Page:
It is often extremely difficult to determine a precise date of construction for a church as many have been extensively altered over time. Church Heritage Cymru therefore shows a date range within which a church is believed to have been constructed. The dates are as follows: Early Medieval (pre 1066), Medieval (post 1066 to 1540), Post Medieval (1540 to 1837), Victorian/Pre WWI (1837 to 1914) and Modern (post 1914).
This is a very brief summary of the church's main features. More detailed nformation can be found in the other fields and pages (tabs) in this database.
Useful information is displayed here for people wishing to visit the church. This may include things like opening hours, catering & toilet facilities, parking, etc.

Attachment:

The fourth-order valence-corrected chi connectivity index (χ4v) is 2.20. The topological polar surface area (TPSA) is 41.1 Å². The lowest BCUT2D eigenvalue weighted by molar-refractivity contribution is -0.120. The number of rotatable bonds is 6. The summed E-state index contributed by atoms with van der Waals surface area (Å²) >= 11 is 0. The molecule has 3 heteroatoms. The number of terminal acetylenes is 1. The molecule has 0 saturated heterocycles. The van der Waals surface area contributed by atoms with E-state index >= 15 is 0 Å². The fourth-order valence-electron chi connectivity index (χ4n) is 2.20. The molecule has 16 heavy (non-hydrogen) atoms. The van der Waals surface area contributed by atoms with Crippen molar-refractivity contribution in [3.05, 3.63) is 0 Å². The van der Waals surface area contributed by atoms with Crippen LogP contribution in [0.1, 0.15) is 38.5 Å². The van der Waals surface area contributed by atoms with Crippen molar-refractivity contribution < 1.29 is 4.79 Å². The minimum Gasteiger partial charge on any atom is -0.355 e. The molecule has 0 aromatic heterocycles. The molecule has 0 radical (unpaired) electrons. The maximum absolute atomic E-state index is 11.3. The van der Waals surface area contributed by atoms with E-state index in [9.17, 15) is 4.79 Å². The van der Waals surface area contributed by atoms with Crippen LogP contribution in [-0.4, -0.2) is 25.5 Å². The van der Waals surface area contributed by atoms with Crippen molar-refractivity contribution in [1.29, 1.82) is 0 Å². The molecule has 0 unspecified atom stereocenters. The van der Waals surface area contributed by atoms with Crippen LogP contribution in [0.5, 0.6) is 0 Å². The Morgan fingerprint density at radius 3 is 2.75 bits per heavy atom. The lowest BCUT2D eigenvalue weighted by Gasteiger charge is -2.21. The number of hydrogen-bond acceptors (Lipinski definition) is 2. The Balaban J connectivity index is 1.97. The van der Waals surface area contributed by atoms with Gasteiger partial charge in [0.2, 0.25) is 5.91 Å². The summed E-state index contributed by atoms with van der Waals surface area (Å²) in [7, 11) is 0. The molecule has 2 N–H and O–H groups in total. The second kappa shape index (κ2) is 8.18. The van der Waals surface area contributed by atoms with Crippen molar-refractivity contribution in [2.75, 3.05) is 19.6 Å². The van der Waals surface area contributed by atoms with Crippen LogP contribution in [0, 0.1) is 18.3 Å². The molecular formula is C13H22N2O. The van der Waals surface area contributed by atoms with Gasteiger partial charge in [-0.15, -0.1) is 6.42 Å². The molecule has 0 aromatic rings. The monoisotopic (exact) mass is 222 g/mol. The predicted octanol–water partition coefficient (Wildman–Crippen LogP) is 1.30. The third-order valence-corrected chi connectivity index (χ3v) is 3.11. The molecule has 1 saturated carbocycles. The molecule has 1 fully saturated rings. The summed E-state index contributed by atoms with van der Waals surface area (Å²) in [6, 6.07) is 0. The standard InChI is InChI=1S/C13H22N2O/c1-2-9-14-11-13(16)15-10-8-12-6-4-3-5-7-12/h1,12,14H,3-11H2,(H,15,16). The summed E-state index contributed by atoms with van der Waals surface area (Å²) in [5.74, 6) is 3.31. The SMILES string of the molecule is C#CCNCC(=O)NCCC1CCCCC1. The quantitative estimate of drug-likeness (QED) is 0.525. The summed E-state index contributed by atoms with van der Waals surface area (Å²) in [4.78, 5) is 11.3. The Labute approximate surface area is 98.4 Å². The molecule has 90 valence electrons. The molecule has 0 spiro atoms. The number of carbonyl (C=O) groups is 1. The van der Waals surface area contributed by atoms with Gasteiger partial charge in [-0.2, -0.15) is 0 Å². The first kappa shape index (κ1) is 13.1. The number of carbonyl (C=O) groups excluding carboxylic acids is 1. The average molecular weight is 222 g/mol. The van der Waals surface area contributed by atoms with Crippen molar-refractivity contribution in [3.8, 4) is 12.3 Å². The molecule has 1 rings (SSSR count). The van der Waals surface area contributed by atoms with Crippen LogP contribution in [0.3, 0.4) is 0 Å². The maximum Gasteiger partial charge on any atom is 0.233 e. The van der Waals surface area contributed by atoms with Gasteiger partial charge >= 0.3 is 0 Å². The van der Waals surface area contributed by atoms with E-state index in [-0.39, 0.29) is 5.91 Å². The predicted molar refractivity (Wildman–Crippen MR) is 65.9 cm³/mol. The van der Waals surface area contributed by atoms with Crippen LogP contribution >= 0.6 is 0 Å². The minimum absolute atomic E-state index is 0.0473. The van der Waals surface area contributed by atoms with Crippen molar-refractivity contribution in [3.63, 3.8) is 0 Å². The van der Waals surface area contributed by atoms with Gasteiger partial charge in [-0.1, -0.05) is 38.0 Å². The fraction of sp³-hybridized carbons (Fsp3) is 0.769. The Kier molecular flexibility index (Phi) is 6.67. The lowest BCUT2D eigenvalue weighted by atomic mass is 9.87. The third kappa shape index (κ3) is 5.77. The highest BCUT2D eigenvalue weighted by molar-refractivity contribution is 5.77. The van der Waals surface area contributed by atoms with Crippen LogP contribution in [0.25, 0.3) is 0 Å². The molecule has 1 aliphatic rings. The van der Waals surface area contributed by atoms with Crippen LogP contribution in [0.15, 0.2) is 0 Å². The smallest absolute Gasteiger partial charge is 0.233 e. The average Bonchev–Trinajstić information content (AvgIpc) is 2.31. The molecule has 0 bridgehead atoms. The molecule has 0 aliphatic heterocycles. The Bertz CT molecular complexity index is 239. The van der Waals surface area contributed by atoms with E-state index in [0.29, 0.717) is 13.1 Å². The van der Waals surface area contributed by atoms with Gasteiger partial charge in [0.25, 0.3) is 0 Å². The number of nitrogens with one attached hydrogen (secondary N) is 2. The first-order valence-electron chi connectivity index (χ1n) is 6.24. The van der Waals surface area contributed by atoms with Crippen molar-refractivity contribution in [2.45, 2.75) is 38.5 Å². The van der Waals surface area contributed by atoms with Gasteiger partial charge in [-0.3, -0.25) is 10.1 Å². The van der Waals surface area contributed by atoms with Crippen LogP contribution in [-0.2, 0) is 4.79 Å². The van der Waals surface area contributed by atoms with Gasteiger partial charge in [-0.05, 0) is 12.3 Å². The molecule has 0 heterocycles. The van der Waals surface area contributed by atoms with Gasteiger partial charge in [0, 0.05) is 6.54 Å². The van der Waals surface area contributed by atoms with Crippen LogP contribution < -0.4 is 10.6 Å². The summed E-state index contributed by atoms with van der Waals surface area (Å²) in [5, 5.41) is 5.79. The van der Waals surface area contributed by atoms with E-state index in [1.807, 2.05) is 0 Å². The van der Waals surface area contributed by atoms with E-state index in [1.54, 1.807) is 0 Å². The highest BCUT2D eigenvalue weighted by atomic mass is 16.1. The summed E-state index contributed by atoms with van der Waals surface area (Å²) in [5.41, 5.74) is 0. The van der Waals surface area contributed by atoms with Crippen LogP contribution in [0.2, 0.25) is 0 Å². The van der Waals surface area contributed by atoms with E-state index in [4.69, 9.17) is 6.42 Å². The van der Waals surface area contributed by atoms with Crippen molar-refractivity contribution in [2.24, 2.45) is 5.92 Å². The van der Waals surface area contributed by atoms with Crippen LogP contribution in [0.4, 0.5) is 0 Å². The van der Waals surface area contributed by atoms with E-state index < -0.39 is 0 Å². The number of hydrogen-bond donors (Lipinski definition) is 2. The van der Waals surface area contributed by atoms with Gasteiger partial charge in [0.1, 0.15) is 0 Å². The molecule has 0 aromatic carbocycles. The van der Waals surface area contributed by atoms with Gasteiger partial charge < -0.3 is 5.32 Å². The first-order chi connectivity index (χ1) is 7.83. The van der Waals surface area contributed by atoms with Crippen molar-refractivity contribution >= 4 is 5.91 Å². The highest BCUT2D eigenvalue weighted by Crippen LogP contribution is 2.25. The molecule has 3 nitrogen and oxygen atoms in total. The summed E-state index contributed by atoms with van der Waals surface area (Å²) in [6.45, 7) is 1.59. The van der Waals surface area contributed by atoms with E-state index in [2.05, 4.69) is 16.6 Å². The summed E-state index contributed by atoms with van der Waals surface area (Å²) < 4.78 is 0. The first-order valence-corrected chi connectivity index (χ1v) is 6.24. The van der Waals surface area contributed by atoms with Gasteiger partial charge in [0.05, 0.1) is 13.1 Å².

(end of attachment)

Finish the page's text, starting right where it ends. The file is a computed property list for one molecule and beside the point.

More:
If the church has its own website the details will be displayed here.
Any further sources of information for the church will be listed here (eg. links to other historic databases).
This is the Ordnance Survey (OS) reference for the location of the church. Some locations will be approximate as this data is continuously being refined and updated.
This is the name of the Local Authoirity within which the church is located.
This describes how the church relates to its immediate and wider environment, sometimes called its setting. It describes how the church contributes to its landscape or townscape and how these things collectively contribute to the character of the area.
This is a description of the ground plan of the church.
If known, the dimensions (measurements) of the church ground plan will be displayed here.
If the footrprint (area) of the church is known, it will be displayed here.
A description of the history and archaeology of the church and its site.